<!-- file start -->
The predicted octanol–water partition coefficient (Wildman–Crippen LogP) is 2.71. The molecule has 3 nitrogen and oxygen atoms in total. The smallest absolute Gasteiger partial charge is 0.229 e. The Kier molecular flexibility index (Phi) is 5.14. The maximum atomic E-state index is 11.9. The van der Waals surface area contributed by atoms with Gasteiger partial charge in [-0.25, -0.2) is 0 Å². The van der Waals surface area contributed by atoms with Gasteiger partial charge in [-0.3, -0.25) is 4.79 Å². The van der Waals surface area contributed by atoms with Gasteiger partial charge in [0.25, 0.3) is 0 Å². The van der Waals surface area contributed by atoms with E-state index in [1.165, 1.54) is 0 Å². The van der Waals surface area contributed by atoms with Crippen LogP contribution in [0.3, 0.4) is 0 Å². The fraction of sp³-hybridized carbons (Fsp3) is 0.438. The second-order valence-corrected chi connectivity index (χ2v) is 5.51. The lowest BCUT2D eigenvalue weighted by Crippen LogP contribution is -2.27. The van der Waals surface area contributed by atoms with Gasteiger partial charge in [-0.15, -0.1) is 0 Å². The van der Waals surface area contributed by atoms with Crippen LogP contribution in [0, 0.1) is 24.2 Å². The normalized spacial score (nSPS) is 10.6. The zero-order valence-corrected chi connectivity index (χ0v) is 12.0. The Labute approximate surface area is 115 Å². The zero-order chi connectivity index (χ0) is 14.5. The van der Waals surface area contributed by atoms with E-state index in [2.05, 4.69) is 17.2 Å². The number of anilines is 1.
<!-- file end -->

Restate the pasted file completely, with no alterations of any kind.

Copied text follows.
The predicted octanol–water partition coefficient (Wildman–Crippen LogP) is 2.71. The molecule has 3 nitrogen and oxygen atoms in total. The smallest absolute Gasteiger partial charge is 0.229 e. The Kier molecular flexibility index (Phi) is 5.14. The maximum atomic E-state index is 11.9. The van der Waals surface area contributed by atoms with Gasteiger partial charge in [-0.25, -0.2) is 0 Å². The van der Waals surface area contributed by atoms with Gasteiger partial charge in [-0.3, -0.25) is 4.79 Å². The van der Waals surface area contributed by atoms with Gasteiger partial charge in [0.25, 0.3) is 0 Å². The van der Waals surface area contributed by atoms with E-state index in [1.165, 1.54) is 0 Å². The van der Waals surface area contributed by atoms with Crippen LogP contribution in [0.3, 0.4) is 0 Å². The fraction of sp³-hybridized carbons (Fsp3) is 0.438. The second-order valence-corrected chi connectivity index (χ2v) is 5.51. The lowest BCUT2D eigenvalue weighted by Crippen LogP contribution is -2.27. The van der Waals surface area contributed by atoms with Gasteiger partial charge in [-0.15, -0.1) is 0 Å². The van der Waals surface area contributed by atoms with Crippen LogP contribution in [0, 0.1) is 24.2 Å². The normalized spacial score (nSPS) is 10.6. The zero-order valence-corrected chi connectivity index (χ0v) is 12.0. The Labute approximate surface area is 115 Å². The zero-order chi connectivity index (χ0) is 14.5. The van der Waals surface area contributed by atoms with E-state index in [2.05, 4.69) is 17.2 Å². The number of anilines is 1.